• Adam Bushman

Quin Snyder Unleashed

Updated: Sep 17, 2019

After a franchise great off-season, one stands to gain more from the roster adjustments than Coach Snyder.

Despite how much we think we know Quin, he's about to show a whole lot more.

Jazz fans aren’t privy to how Quin Snyder operates behind the scenes.


Sure, there are reports of his brainstorming sessions and mad scientist white boards. There is all sorts of talk about his detail oriented practices and thorough film sessions.


We know he’s a genius, but you have to wonder: how much is he still holding back?


From the very beginning you could tell Quin was a cut above the other budding coaches in line for a head job. His experience, approach, and strategies were fresh and cutting edge.


Jody Genessy of the Deseret News wrote about Quin’s basketball philosophy following

his introductory press conference:


“‘Attention to detail,’ winning with an up-tempo, creative offense, having a trusting

group that plays unified on defense, developing players as individuals and as a

group, and instilling more of his core concepts: being unselfish, competitive and

accountable.”


Over the past six years, Quin Snyder has

accomplished nearly every item on his list:

  1. He took young, inexperienced players and taught them about angles, timing, advantage basketball, and spacing. Today, they are one of the best teams at executing their playbook. The Jazz were #1 in the league last season at generating wide open shots.

  2. Quin also instilled unified defense into his rag tag group. Outside of Snyder’s first season as head coach, the Jazz have ranked 7th or better in the NBA’s defensive rating statistic. The streak doesn’t appear to be ending anytime soon.

  3. Player development has been an incredibly successful aspect of Snyder’s tenure. Gobert, Ingles, Mitchell, and O’Neale have all benefited from his staff’s process. Recent addition to the roster, Emmanuel Mudiay, joined the Jazz primarily due to their reputation for development.

  4. Unselfishness, competitive nature, and accountability have been seen countless times over the years and are values instilled in every member of the current team. Unsurprisingly, it appears the same values exist in all of Utah’s recent acquisitions.


One point on his list is still missing, however: “an up-tempo, creative offense”.


Since joining the Jazz, Utah has ranked 16th, 16th, 12th, 16th, and 14th. The Jazz pace has been even more dismal, ranking 30th, 30th, 30th, 25th, and 14th respectively.


Quin Snyder is an offensive coach who throughout his tenure has had to make due with a roster lacking the skills he is best suited to maximize. Quin has been held back from his potential, yet still finds a way to get it done.


Quin’s leadership piloted the Jazz to three playoff visits and two series wins. Their playoff losses have come at the expense of their offense, as was the case this past post-season against the Houston Rockets.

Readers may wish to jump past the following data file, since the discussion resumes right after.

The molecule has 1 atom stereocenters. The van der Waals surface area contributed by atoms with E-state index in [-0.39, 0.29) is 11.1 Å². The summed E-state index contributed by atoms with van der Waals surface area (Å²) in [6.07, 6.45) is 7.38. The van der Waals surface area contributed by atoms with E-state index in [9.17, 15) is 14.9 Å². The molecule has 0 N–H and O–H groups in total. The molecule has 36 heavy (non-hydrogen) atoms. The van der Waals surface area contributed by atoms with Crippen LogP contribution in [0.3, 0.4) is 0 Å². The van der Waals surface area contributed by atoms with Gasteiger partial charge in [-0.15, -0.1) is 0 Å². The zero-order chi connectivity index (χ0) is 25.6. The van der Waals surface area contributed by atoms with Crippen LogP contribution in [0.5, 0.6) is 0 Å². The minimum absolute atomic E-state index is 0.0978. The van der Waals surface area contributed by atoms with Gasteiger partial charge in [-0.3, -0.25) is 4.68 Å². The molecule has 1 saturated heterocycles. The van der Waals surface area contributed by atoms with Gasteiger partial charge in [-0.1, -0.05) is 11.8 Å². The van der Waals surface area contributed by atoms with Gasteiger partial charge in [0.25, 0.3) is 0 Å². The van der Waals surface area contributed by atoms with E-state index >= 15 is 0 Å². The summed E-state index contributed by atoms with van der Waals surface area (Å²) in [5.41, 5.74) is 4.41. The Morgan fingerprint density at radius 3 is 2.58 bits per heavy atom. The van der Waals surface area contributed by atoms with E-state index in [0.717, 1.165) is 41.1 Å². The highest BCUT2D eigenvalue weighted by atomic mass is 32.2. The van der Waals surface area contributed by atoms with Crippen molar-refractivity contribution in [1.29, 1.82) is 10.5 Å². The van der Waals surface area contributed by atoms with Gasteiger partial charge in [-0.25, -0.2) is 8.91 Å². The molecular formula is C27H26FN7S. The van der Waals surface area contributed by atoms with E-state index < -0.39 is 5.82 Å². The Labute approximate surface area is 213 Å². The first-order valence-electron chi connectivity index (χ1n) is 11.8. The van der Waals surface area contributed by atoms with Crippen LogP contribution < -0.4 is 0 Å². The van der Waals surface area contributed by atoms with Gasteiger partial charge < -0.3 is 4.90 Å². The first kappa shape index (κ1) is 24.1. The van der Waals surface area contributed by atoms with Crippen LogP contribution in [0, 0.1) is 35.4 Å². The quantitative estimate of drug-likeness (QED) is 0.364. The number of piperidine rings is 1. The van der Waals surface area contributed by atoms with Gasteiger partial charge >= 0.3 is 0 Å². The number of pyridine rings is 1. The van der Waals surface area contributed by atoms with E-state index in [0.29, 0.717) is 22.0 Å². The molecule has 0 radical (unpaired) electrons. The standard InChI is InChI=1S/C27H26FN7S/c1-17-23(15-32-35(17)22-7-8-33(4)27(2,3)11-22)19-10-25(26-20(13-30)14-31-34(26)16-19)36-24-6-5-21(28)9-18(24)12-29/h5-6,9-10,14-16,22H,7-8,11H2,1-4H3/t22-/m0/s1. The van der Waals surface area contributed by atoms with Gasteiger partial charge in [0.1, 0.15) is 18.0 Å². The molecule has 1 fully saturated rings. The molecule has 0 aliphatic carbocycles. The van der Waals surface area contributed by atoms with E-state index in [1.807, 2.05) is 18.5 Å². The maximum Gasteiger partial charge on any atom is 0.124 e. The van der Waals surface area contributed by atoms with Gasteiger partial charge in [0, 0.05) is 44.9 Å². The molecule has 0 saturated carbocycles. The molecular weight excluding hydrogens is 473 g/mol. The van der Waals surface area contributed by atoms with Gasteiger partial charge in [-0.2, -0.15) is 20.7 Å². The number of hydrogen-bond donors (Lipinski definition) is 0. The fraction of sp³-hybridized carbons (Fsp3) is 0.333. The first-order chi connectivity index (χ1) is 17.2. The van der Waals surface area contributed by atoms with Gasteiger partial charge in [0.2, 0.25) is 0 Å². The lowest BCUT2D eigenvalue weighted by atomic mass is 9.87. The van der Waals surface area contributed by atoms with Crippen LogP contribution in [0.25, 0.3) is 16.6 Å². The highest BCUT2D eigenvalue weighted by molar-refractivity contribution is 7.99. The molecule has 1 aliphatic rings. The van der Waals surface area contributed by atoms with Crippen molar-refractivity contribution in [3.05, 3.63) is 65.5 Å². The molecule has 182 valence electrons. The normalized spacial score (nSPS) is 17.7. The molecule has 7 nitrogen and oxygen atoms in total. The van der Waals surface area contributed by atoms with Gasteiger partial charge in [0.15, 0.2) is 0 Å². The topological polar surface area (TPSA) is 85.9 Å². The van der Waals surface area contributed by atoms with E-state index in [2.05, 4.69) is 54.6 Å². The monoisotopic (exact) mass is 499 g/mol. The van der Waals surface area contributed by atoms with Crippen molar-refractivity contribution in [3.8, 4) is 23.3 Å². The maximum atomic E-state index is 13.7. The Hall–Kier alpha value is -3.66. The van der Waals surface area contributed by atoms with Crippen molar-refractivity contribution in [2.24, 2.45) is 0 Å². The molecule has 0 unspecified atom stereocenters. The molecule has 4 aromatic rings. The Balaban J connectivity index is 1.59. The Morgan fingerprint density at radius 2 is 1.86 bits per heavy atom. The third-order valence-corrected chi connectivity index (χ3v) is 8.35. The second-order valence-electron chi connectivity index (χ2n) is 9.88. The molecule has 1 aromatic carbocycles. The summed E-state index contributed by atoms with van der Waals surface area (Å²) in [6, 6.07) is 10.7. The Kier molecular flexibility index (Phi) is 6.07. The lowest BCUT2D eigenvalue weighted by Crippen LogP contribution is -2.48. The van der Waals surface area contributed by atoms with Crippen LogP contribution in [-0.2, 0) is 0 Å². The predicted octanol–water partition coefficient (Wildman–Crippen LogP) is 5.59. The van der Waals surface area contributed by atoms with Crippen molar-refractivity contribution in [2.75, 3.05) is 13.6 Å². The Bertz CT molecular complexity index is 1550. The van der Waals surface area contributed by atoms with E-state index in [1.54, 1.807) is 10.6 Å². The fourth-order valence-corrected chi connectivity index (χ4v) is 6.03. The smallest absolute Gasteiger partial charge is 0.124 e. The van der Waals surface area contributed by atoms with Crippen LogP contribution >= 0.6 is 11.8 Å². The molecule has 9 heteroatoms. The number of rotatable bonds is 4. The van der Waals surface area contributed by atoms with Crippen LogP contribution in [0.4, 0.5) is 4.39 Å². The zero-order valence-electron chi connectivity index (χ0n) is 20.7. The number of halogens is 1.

In his exit interview at the conclusion of the 2018-19 season, Dennis Lindsey commented that, "While we have a very good team, the results told us we don't have a great team."


Since that disappointing interview, the Jazz front office got to work. They pulled off a trade for All-Star caliber point guard Mike Conley, signed Bojan Bogdanovic as a free agent, and added Jeff Green and Ed Davis around the edges.


Of course these additions came at the expense of multiple Jazz favorites such as Rubio, Crowder, and Favors. However, the net result of the roster construction translates to a significantly improved offense

and a slightly weakened (if at all) defense.


No one stands to gain more from the roster adjustments than Coach Snyder.


Quin believes in analytics and efficient basketball, which tells us that the best shots are at the rim and from the corner 3.


With improved spacing and personnel the Jazz can go to work in the pick and roll to get, and make, these shots.


Imagine a high pick and roll with Gobert and Conley with Ingles, Mitchell, and Bogdanovic stretched out to the 3.

  • Gobert is the best rolling big in the NBA

  • Conley’s 0.96 PPP in the PnR is miles ahead of Rubio’s 0.78

  • Mitchell’s catch and shoot 3 was 40% last year

  • Ingles and Bogdanovic shot 40% and 51% from the corner 3 last year


What does the defense do?

  • Leave the shooters? No, they’ll make roughly every other shot.

  • Trap the ball handler? No, Rudy will break his own record for most dunks in a season.

  • Sag onto Rudy? Maybe, but few players took more above the break 3s than Conley last year with a greater percentage.

  • Hurry back to cover the shot? Maybe, but Bogdanovic, Conley, and Mitchell are all above average on drives.


Such is the conundrum Quin Snyder will force opposing teams to confront. A similar strategy was in place last year but without the personnel to make the defense pay every time.


This year, the possibilities are endless.


Conley, Mitchell, Ingles, and Bogdanovic can all run the pick and roll as the ball handler.

O’Neale and Niang can space out as excellent shooters.


They can play fast with Mitchell, Bogdanovic, Conley, O’Neale, and others who are all excellent in transition efficiency.


Quin can run Ingles, Mitchell, Conley, or Bogdanovic off weak side screens to bend the defense and create scoring opportunities.


The Quin-tessenntial (see what we did there) Spain pick and roll has immense potential with so many of the aforementioned players capable of playing any role with precision.


One thing is for sure: Quin knows exactly how to maximize this roster. He's had nearly six years of prep. We’re about to see Quin Snyder unleashed.


And he’s never been more ready.





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